As I’ve written before, there isn’t going to be a “comprehensive immigration reform” bill reaching the president’s desk this year; it’s just not going to happen. But there is going to be a lot of sturm und drang about it, as the president signaled in his comments today on the subject.
Byron has a piece today where he asks “So why are Obama, Pelosi and Reid going forward?” He opts for the fifth of his five possible explanations: “They’re fully aware that the public doesn’t want ‘comprehensive’ reform but are racing to do as much as they can before the elections take away their power to defy the public’s wishes.”
I actually think explanation number four is much more likely: “They want to be able to tell the most ardent supporters of reform that they tried.” In fact, that’s precisely what Tamar Jacoby is afraid of, as she points out in a WaPo op-ed today: “A symbolic, partisan effort — such as introducing a bill that cannot pass — would be worse than no action at all and could set the cause back for years.” In fact, a year ago I was on a panel with two prominent supporters of amnesty and one of them put it this way: “We can’t afford to lose again,” referring to the earlier 2006 and 2007 failures to pass amnesty.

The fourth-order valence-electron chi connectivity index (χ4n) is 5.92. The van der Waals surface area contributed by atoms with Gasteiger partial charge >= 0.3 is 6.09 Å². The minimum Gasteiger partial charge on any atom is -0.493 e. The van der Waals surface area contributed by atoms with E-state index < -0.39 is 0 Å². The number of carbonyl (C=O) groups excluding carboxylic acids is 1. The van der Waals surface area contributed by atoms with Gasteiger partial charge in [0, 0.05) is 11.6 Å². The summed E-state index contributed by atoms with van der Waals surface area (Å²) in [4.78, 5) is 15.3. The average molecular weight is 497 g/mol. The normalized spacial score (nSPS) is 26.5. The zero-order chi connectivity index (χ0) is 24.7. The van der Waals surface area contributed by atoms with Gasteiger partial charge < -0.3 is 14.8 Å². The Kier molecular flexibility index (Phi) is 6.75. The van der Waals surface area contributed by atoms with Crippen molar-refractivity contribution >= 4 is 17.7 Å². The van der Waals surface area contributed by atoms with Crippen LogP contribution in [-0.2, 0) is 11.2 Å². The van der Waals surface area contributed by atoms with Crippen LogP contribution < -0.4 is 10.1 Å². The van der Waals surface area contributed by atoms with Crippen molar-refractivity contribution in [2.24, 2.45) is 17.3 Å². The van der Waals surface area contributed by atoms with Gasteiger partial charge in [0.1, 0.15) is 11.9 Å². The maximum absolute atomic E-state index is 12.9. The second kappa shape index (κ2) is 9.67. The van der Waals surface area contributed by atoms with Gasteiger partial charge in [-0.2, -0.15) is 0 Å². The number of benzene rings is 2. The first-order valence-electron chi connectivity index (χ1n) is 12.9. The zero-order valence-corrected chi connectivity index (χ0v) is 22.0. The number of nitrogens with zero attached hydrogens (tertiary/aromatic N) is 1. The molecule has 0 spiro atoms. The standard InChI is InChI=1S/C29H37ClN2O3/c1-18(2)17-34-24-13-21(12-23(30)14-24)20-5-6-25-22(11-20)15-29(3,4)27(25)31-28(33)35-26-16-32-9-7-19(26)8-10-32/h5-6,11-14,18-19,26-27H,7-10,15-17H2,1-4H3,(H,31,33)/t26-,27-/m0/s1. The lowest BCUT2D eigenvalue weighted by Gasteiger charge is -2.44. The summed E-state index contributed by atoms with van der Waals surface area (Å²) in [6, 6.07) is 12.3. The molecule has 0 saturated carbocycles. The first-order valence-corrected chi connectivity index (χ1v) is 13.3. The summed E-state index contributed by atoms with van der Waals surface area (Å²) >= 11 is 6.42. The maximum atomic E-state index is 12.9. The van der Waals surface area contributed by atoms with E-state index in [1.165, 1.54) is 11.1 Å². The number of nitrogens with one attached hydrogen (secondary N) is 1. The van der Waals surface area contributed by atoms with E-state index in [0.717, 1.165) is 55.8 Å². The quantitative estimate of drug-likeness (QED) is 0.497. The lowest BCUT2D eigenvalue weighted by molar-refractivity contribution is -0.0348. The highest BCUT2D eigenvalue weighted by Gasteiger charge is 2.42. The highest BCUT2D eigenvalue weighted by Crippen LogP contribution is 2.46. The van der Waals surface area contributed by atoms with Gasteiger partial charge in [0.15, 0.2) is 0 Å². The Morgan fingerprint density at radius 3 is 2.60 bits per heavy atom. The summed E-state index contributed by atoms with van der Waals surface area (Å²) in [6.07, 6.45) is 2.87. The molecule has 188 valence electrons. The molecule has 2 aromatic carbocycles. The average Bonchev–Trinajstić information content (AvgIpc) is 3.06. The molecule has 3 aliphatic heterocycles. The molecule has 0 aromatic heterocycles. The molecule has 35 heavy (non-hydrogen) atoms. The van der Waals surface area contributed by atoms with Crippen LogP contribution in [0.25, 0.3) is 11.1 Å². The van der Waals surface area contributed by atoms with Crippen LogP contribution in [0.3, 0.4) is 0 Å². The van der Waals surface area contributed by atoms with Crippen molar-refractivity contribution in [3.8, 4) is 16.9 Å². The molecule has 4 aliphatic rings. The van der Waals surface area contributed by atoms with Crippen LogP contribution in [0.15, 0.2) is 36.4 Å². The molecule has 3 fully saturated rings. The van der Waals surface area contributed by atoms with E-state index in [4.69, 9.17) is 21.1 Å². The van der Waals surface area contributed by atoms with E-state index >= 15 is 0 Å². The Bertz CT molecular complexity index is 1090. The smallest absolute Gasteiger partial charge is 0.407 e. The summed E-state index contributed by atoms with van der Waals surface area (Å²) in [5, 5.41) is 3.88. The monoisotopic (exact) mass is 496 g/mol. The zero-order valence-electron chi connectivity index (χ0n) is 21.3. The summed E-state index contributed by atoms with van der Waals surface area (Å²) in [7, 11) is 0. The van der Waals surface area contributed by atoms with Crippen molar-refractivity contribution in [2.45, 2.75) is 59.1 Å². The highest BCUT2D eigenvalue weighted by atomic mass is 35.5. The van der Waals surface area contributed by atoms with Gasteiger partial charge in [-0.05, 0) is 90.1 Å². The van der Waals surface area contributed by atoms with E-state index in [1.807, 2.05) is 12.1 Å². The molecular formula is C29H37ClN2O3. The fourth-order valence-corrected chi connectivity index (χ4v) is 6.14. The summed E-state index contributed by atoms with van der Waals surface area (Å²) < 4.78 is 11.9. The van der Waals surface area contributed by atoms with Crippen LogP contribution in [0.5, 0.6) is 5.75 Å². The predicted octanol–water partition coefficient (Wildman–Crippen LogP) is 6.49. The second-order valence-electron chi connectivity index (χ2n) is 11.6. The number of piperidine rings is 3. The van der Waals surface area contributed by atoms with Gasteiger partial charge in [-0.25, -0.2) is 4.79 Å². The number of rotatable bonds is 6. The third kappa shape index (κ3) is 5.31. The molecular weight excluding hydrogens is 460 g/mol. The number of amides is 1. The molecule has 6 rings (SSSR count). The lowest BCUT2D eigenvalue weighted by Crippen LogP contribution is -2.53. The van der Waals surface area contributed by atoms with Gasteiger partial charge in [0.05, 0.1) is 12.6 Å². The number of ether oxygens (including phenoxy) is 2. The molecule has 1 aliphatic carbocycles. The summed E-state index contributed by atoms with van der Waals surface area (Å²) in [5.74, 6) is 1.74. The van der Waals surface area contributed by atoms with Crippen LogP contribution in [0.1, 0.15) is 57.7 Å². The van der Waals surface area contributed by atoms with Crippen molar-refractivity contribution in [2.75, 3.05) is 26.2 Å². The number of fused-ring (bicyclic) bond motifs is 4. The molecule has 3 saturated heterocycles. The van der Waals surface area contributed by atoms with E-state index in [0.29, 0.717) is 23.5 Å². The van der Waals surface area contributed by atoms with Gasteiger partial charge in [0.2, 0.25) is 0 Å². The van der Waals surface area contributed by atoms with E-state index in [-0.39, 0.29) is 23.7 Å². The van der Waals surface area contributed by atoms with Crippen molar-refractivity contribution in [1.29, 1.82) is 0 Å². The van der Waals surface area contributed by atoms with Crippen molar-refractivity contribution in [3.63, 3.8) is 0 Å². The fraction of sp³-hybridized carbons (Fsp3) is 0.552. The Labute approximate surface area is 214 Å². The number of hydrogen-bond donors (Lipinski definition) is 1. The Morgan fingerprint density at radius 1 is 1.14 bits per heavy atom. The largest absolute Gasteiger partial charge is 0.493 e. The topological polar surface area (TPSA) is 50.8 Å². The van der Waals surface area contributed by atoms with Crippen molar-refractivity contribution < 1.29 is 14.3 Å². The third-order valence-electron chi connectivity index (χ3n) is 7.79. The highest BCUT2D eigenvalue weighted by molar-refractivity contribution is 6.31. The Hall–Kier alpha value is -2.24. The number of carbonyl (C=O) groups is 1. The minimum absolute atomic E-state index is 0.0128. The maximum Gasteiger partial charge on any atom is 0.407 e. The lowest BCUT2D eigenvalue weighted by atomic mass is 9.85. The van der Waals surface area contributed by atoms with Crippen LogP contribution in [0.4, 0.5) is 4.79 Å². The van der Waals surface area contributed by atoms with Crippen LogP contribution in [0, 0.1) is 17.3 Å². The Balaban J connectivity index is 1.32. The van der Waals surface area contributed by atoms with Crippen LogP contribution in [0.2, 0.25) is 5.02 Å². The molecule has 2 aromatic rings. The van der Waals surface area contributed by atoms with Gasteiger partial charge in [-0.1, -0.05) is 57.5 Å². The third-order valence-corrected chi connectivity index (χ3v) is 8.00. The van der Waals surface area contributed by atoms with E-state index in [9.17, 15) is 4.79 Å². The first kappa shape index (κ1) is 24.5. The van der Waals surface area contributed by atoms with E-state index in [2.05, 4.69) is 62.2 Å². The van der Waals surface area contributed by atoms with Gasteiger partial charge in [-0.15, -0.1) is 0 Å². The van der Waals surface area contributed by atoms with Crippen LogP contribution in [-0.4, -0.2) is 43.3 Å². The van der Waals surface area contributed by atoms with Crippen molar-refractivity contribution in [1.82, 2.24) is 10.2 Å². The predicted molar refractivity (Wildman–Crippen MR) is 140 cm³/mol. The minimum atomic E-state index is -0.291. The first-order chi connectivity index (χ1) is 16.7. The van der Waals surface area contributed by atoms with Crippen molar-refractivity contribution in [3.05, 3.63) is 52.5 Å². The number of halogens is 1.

In a sense, this may expose a tension between those concerned about the interests of the Democratic party and liberalism more generally, on the one hand, and those focused exclusively on amnesty and increased immigration on the other. The former see an immigration debate as a gamble that might pay off, preventing the demoralization of Hispanic Democrats and maybe even offering an opportunity to argue, once again, that the GOP is mean and nasty. The latter — for whom immigration is job Number One – realize that another debacle where the Senate yet again rejects amnesty could mean it won’t come up again for a decade.